Friends sent around a www.breastcancersite.com url for clicks to fund mammograms and Cara encouraged us to share it. Another friend sent a realplayer video about nursing staff dancing around a cancer center and it just tickled Cara and she “liked” it and thus, so did we. By the end of February, a friend started a virtual gift fund to raise money for Cara (at www.youcaring.com) because of all the financial difficulties that come with battling cancer on your own. We used www.signupgenius.com to create a schedule so we could all help with housework, too.  The dogs and the boys needed help while our girl still needed help. We were there to lend as much help as we could. For some, it was showing up and cleaning the kitchen, while for others it was daily prayer from far away. Cara needed it all and was so grateful for each and every contribution.

In the middle of March 2013, Cara announced that she had bad news. Chemo #9 started showing new signs of growth. Cara ensured us that her doctors were on the hunt for the next best thing and she was willing to buckle down for the long haul. We were too. By March 22, Cara was able to post that she had had “a pretty damn good day!” And we were thrilled for her and the boys.

April brought a day trip to an indoor water park for the boys and a mouth full of sores for Cara. Magic mouthwash made her smile, as did we. Another success story for April was that Cara finally got her book published. She sent the Amazon link out and we all celebrated for her.

At the end of April, Cara posted a long, descriptive note detailing financial hardship, overwhelming pain and fatigue, numb fingers and toes, and whoozy chemo brain – and yet, she did it all in a very positive, funny manner. She left the message by writing, “Okay, that’s all I can muster right now. Peace, love, and happiness to all of you wonderful, awesome friends! Xoxo”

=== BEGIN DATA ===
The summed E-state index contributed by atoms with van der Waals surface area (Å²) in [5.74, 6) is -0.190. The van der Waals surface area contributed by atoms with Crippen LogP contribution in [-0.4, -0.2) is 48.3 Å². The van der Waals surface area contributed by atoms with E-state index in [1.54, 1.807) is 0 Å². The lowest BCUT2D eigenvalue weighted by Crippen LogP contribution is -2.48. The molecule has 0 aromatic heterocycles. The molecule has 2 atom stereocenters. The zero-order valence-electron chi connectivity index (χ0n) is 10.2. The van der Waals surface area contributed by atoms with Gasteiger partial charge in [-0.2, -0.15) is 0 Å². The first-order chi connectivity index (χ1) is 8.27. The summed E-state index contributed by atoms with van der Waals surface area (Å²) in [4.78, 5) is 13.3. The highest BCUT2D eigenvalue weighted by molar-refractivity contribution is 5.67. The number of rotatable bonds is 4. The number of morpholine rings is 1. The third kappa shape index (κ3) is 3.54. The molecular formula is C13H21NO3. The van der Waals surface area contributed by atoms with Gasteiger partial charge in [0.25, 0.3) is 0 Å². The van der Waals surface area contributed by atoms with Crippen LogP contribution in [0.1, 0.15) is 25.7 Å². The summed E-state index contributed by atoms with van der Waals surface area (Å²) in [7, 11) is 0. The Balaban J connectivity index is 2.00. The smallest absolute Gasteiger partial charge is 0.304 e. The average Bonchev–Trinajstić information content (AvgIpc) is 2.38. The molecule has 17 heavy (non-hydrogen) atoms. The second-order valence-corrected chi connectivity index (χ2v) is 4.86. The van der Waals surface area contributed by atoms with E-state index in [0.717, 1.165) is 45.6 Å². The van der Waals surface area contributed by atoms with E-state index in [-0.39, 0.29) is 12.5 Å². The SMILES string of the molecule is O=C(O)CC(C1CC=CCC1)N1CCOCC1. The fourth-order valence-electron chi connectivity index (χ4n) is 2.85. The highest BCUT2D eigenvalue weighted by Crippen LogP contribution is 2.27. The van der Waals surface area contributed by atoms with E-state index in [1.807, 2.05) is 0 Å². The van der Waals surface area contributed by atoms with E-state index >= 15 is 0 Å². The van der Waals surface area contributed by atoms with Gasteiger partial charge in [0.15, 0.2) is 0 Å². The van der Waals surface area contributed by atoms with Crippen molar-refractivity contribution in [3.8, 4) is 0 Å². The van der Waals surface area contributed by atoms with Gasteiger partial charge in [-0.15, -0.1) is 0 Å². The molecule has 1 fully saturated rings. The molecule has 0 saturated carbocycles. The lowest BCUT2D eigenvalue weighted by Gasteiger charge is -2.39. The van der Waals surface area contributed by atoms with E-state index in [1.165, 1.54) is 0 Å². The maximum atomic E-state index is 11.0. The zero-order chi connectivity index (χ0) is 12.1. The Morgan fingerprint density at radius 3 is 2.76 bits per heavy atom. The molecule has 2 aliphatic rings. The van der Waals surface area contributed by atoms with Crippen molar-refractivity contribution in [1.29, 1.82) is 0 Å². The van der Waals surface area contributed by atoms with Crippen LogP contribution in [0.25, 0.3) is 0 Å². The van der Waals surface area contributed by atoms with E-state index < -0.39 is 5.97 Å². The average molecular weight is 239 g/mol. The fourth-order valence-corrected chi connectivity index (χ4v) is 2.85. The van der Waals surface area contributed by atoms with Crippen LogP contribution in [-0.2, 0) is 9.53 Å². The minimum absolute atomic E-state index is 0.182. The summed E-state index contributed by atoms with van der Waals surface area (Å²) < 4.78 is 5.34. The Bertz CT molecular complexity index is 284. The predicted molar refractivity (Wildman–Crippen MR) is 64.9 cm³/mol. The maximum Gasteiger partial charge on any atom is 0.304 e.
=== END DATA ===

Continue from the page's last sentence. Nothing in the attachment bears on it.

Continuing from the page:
We responded in kind, in line and with notes of prayer and inspiration. It was all we could do and we wanted to do it all.

In May, she posted about planting petunias with her parents. She wrote of the kids often. She gave us updates that were sometimes foggy on medical details (to protect us probably) and other times laid it out like a doctor’s journal. It’s amazing how much a cancer patient has to become a cancer expert in order to make sense of it all. We were in awe by this, by her. We left comments to inspire and lift, but along the digital journey, we learned a good deal from our dear Facebook friend Cara.

It was during this difficult time that a close friend started to provide some of the updates for Cara, for us. She told us how the doctors finally confirmed the chemo was not working and that they were working on a new plan to cut off the blood supply to the affected part of the liver. Then they would try new experimental therapies to kill the cells. Sounded like a plan to us. We cheered and wished well. We liked and commented with prayers, poems and moments of inspiration.